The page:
Posts Tagged ‘96’

767-2676 – 1966 Saab 96

July 15, 2016

Readers of a certain age might recall you could dial the letters POP-CORN on the phone to get the exact time. Readers of another age might remember the sound of 2-stroke Saab engines being referred to as popcorn makers, due to their unique soundtrack. Outside of a small cult of enthusiasts, the two-stroke powered Saabs seem to have largely disappeared. When you look at the handful of pre-900 Saabs available online, most have the Ford-derived V4 or the Triumph-derived slant 4, but it’s rather unusual to find a Saab that pegs the weirdness meter even further. Fortunately, they are out there – let’s take a look at this 1966 Saab 96 for sale for $4500 in North Albany, OR.

1966 Saab 96 left rear

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NO Beetle – 1969 Saab 96

March 7, 2016

If you’re an extrovert, owning any older car is fun, but cars like the Saab 96 are particularly fun in that way – no doubt, plenty of people will come up to you and ask about your weird little car, and if you’re fortunate enough to have a two-stroke one, they’ll wonder what that weird noise/smell is, or why you’re putting oil in the gas. In 1967, though, Saab moved on to the V4, and by 1969 you could no longer get a two-smoke in your 96, but that probably won’t keep people coming up to you if you decide to drive this 1969 Saab 96 for sale for $3500 in Portland, OR.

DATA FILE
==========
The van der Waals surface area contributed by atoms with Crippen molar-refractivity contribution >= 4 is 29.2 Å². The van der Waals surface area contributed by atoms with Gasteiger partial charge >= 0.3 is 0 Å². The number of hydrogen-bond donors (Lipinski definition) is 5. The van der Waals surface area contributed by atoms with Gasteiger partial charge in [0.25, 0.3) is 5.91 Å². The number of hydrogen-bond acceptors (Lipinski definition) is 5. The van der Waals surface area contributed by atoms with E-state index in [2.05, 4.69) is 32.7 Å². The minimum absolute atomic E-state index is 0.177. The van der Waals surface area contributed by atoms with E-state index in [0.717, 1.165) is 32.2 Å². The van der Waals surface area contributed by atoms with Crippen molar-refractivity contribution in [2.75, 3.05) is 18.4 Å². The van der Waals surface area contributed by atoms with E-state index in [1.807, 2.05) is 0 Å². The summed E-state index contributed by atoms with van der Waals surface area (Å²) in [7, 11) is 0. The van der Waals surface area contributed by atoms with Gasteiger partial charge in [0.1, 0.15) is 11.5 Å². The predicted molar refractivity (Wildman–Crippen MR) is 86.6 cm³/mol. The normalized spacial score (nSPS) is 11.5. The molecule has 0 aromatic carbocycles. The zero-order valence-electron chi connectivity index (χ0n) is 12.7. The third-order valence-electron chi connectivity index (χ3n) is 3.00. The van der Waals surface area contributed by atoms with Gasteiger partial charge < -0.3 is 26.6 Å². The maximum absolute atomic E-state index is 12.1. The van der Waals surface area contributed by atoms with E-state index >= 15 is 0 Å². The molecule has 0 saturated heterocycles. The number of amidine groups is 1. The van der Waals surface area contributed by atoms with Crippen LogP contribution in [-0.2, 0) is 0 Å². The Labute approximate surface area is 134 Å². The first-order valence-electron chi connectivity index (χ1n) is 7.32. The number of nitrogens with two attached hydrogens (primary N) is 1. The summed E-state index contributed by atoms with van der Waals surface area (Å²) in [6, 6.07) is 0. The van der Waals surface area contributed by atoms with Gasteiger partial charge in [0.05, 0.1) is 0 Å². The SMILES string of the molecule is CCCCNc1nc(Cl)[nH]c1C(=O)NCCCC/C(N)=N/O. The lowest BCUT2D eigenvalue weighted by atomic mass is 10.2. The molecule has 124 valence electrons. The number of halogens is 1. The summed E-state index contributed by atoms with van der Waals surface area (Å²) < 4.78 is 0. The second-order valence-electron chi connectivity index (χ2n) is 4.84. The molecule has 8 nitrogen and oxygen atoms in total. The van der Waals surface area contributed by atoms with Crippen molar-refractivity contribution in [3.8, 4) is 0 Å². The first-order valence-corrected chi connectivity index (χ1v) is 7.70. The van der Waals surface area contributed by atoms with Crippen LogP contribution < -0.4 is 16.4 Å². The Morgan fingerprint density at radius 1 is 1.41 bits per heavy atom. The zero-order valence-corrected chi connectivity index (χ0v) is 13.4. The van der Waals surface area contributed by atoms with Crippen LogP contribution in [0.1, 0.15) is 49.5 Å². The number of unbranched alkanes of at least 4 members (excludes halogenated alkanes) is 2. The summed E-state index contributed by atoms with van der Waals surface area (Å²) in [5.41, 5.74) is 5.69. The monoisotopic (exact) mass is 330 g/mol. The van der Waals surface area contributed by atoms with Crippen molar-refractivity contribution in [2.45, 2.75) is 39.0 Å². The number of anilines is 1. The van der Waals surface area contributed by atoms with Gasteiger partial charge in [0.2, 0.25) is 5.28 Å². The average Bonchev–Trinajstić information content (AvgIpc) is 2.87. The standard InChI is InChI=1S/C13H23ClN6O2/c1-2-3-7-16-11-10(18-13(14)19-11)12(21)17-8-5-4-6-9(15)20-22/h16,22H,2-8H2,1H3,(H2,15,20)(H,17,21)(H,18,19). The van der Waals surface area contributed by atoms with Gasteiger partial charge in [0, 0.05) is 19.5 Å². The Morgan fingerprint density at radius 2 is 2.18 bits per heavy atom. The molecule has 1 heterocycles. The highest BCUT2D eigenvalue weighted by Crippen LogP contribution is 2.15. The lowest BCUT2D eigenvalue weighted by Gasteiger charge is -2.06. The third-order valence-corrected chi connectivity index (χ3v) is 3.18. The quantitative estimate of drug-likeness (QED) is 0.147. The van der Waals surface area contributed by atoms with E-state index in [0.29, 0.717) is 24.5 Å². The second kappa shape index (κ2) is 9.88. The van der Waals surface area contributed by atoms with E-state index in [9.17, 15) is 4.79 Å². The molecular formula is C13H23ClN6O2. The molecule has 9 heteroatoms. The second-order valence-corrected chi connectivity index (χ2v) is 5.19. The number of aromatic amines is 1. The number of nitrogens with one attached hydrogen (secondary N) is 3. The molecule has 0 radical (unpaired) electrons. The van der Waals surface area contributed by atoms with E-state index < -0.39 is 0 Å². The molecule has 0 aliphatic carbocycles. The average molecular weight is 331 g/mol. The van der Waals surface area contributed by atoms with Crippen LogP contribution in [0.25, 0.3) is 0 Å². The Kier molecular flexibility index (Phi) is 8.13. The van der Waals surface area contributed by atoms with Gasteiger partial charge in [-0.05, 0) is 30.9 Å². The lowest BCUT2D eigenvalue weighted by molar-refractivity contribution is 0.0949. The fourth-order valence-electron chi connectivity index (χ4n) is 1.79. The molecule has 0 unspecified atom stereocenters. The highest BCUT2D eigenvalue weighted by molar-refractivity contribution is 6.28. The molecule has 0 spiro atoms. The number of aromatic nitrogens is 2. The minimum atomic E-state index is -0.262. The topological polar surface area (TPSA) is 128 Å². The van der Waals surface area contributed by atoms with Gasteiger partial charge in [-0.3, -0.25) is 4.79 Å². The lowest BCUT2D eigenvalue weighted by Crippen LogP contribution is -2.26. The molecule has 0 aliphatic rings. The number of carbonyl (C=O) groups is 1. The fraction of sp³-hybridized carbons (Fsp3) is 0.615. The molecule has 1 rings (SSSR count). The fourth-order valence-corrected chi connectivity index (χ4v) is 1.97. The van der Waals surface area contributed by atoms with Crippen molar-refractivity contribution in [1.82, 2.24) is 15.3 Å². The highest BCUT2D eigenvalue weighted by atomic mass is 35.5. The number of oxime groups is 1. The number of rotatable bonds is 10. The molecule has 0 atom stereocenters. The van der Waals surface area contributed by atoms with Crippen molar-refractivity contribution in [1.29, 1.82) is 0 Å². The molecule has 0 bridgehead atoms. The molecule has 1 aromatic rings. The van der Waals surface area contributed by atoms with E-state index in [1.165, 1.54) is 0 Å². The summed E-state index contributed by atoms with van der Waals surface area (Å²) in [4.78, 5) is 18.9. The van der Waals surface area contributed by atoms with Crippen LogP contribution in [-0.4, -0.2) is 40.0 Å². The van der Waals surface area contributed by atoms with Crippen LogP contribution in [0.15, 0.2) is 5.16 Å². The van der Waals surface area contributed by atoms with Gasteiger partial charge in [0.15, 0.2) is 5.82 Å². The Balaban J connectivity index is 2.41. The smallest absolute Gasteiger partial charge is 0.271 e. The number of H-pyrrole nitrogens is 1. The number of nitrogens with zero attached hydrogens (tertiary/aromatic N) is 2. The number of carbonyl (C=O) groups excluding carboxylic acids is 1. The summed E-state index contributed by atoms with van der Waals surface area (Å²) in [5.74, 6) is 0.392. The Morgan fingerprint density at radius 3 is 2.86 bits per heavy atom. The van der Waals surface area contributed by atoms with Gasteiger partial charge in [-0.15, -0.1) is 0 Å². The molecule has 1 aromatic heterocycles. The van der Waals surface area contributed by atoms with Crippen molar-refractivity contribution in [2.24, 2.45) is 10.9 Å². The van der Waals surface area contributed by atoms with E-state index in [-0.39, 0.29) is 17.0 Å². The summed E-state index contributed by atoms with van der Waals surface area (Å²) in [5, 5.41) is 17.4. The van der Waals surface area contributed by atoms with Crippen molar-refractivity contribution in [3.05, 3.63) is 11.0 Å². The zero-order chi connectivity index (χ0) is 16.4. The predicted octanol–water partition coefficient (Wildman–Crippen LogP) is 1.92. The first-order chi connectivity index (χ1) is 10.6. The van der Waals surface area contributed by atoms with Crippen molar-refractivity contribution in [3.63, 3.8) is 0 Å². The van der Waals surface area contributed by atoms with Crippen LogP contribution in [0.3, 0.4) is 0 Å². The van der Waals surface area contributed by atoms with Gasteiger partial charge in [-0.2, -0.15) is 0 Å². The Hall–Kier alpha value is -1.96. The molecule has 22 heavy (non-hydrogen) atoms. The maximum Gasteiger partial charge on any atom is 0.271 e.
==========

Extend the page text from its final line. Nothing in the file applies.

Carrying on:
1969 Saab 96 left front

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Different Strokes – 1972 Saab 96

September 30, 2014

Quick! How many cars can you think of that you could purchase with either a 2- or 4-stroke engine? Anybody? DKW had a 3=6, which became the Auto Union 1000, but that stuck with the two-stroke formula. Citroen’s 2CV looks like it should have a two-stroke, and various Soviet-bloc cars did have two-strokes. In the late 1980s, Trabant and Wartburg started installing VW 4-cylinder engines in their cars, but Saab pioneered the approach of putting a 4-stroke in the home of a 2-stroke in 1967, with candidates vying for a place behind the airplane badge including the Volvo B18 (sacrilege!), the Ford V4 (meh), Triumph 1300 (foreshadowing!), Lancia V4 (philosophically closest), Hillman/Climax, as well as engines from Volkswagen and Opel. The final winner was the Taunus V4 engine, so if you don’t mind an ordinary powerplant in an extraordinary car, try out this 1972 Saab 96, for sale for $3950 in Hobe Sound, FL.

1972 Saab 96 right front

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